While Pavarti took the opposite tack. She owned up to all her devious actions and, in fact, took more credit for the powerful "women's alliance" forming than I thought she deserved. I know we only see what the producers/editors want us to see, but it seemed to me that Cirie and Amanda were both pretty big players in orchestrating the amazing blindsides these girls pulled off. But Pavarti took the credit/blame. Even as everyone they'd tricked was spitting venom at her, she just sat there, didn't get defensive, and said, "Yes, I did it. I fooled and tricked you all."

And it worked. In spite of everyone saying how much they hated her, the majority of them voted for her to win the million.

Why? I think it was at least in part because Amanda cast herself as the passive character. The one who sits back and lets things happen to her. This let Pavarti take clear hold of the active role. The one who makes things happen.

And the cast, the jury, the people voting, didn't see what we'd seen at home. They hadn't heard Amanda scheming behind their backs as we had. They hadn't seen her taking action. (Except maybe with Erik, but that was so funny, no one except Erik would hold it against her.) So, they believed that Amanda had been passive most of the game and gliding along on the Pavarti ride. And they went with the woman of action.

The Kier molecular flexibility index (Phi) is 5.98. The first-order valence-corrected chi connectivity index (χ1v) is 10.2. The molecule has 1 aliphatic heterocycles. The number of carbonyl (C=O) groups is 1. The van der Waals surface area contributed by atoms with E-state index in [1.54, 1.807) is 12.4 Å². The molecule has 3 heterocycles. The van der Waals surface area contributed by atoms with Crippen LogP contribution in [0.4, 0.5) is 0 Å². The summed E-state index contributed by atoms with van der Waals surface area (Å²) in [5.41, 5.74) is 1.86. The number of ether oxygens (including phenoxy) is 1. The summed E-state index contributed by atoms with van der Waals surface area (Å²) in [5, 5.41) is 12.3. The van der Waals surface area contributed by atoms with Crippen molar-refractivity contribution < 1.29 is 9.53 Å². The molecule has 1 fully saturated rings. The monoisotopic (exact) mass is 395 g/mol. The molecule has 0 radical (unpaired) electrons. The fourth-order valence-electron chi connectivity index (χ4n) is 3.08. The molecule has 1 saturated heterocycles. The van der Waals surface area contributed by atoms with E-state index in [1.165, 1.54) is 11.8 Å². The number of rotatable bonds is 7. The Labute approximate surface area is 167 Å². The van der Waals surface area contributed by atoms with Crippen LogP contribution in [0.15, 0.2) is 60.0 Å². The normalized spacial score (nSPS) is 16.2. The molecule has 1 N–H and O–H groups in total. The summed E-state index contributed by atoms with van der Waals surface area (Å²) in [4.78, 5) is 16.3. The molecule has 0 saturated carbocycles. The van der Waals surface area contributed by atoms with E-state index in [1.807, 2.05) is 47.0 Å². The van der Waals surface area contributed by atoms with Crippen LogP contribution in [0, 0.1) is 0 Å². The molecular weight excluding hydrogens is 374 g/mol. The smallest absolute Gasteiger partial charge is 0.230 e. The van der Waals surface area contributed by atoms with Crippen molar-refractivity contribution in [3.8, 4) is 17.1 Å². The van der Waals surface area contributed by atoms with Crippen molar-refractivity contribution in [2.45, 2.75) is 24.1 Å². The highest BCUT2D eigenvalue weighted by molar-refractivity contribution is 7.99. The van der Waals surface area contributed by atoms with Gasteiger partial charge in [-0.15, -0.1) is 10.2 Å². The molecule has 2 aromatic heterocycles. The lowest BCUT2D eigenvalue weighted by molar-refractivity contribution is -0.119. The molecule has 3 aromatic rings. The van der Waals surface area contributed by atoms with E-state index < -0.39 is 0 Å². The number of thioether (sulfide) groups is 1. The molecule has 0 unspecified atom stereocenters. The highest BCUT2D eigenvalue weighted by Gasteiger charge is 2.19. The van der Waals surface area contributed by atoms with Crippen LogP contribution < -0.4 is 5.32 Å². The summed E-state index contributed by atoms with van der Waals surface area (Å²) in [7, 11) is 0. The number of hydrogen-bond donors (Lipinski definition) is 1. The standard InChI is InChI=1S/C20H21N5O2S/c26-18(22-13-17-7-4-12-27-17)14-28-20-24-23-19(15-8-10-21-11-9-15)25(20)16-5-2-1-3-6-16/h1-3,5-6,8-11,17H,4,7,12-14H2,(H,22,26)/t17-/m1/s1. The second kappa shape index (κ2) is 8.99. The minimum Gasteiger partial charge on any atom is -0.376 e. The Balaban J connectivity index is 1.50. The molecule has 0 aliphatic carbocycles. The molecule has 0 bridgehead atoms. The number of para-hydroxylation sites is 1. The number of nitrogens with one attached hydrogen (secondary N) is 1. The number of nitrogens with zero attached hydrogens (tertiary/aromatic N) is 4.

And I took that as a good lesson for why readers like active characters.

See? It ties in.

Post Script (that I could probably fit in above if I weren't too lazy to do some editing, but I really must get back to my manuscript...)

This outcome was also a lesson about not letting your protagonist cry. I think Amanda's tears, that many took as false the night she chose Pavarti over Cirie, really worked against her. Fresh from seeing her acting job in tricking Erik, many questioned the sincerity of her tears, plus they made her seem weak. Now, I'm a big crier myself, but readers don't generally like their main characters to cry. Just saying.

Sunday, May 11, 2008

Things To Do When The Writing Is Not Working....

So, as I mentioned, my current WIP has been the bane of my existence for the last few months. Nothing about this book was easy and I took a big chunk of time off in the middle of things to work out my aggression and try and get back on track and as I was working things out - I took some special notice of what I was doing and I thought I'd share it here.

First of all, I think for newer writers who perhaps have not finished a manuscript or have finished one that took them years to complete -- DO NOT STOP. DO NOT START THE NEXT BOOK. This becomes addictive - whenever the book gets hard (and it will, they always do, no matter what) it's simply too easy to drop it and start on the book that sounds so fresh and exciting in your head. You've got to push through - pushing through is the singular biggest learning experience in a writer's self-education. Nothing, I repeat, nothing is more important.